I wish Ann were here


Over the past year, as Hillary Clinton has emerged as the first serious female contender for President of the United States, a lot of us in Texas have said the same thing: “I wish Ann were here.”

Ann Richards would be riding high right about now. Because whatever happens in the next few days and weeks, this is a historic time for women. And Ann had a lot to do with getting us here.

Most everybody in Texas has an Ann Richards story. I got to be a part of her gubernatorial inauguration, when she led a parade down Congress Avenue to the capitol building — her way of showing the Bubbas that a new sheriff was in town. For those of us who were young adults when she was elected governor, she was a symbol of hope in a state where good ol’ boys had always been in charge. Since she carried the women’s vote by 60 percent, seems that a lot of those good ol’ boys’ wives voted for Ann.

Ann had already made an impression on the rest of the country. At the 1988 Democratic National Convention, her opening remarks included a sound bite that is Ann at her best.

“Twelve years ago Barbara Jordan, another Texas woman, Barbara made the keynote address to this convention, and two women in a hundred and sixty years is about par for the course.

But if you give us a chance, we can perform. After all, Ginger Rogers did everything that Fred Astaire did. She just did it backwards and in high heels.”

The whole speech is a gem. Take a listen when you have a few minutes. Get ready to be inspired — and irritated that so much of what the Republicans were doing 20 years ago, they’re still doing today. Same song, second Bush.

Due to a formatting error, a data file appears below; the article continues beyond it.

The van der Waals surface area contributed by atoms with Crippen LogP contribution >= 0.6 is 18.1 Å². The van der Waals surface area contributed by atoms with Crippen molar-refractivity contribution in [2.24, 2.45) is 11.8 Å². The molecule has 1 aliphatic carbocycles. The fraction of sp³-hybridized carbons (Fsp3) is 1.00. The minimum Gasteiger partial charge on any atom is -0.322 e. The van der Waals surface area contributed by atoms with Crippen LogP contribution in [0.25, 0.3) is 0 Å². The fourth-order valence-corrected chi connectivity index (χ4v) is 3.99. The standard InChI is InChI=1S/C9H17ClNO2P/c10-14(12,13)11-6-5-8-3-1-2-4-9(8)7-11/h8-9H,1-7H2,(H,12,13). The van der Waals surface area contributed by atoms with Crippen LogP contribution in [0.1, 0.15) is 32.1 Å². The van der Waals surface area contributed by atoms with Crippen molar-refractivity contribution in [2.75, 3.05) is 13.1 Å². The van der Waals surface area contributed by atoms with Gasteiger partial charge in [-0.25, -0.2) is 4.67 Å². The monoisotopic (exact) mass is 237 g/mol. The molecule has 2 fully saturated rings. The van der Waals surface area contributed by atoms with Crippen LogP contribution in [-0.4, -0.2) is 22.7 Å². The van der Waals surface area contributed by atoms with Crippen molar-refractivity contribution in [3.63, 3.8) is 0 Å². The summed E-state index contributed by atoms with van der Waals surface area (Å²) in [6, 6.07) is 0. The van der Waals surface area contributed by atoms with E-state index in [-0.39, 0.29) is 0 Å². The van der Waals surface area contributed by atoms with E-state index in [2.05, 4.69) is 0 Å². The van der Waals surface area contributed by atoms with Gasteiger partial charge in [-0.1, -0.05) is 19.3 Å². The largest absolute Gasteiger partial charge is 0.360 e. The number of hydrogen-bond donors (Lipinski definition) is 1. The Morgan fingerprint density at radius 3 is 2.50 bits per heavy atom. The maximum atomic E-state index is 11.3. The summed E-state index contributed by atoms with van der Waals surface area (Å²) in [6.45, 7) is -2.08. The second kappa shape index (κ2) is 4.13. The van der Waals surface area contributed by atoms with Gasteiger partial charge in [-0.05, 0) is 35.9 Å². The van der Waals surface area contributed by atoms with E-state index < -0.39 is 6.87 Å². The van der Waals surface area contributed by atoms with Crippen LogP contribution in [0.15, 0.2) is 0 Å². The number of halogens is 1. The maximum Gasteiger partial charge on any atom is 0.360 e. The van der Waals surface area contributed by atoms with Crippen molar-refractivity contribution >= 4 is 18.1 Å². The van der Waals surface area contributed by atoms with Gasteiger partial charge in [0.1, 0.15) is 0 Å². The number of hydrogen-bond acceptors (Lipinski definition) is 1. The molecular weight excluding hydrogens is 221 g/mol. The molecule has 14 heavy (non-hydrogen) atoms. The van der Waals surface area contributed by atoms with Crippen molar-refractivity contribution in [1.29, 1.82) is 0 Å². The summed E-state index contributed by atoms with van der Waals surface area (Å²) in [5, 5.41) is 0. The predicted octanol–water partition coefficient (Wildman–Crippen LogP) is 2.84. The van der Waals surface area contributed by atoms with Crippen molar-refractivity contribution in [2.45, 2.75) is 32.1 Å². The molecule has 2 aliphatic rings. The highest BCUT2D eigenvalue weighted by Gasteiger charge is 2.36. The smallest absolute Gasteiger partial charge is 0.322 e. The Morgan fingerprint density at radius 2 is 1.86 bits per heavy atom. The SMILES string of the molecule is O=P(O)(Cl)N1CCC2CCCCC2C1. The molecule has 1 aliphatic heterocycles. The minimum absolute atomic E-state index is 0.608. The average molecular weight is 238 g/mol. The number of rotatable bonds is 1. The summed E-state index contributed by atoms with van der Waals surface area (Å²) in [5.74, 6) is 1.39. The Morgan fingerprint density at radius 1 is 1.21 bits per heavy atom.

A few days ago, AfterEllen.com blogger Ace told me she always wanted Ann to be president, with Molly Ivins as White House spokesperson. What an administration! We’d actually look forward to the State of the Union address.

Molly herself said that if Ann had been 10 years younger, she could’ve been president. Instead, she spent her career using her fabulous wit and down-to-earth manner to combat sexism and racism. And at every juncture, she’d step back, smile, and say, “Idn’t it wonderful?”

This week, the Hillary campaign in Texas put together a video with highlights from Ann Richards’ career. It has sparked controversy, since it assumes Ann would’ve campaigned for her friend Hillary. Ann’s youngest daughter, Ellen, thinks that indeed she would. In a statement, she said, “I believe that if my mom were alive today that she would be stumping across Texas and around the country supporting Hillary for president.”

Ann’s boys, Dan and Clark, aren’t so sure. “As her children, we never presumed to know her mind when she was alive and we are not prepared to make a claim as to who she would endorse or what she would do if she were still with us.” Fair enough. Predictable, Ann was not.

The blogosphere is ablaze with opinions on both sides. Hillary supporters, especially women, think the video is a grand tribute to Ann and to the progress of women. Obama supporters are outraged that Hillary claims endorsement from a dead person (apparently forgetting that Barack never shies from invoking the spirit of JFK).

Whatever your opinion, set it aside for a few minutes and enjoy the greatness of Ann Richards.

Would Ann have supported Hillary? We can’t know. My suspicion is that if Ann were alive, Hillary would be a much different candidate, thanks to a straight-shooting friend who got in her face when she veered off-course. And Ann wouldn’t have hesitated for a minute to call out the media for its sexism.

One thing’s for sure. Ann would have been tickled to death that the choice for the Democratic nomination is between a woman and an African American. I can almost hear her, watching the debates, taking it all in and saying, “Idn’t it wonderful?” And you know, it really is.

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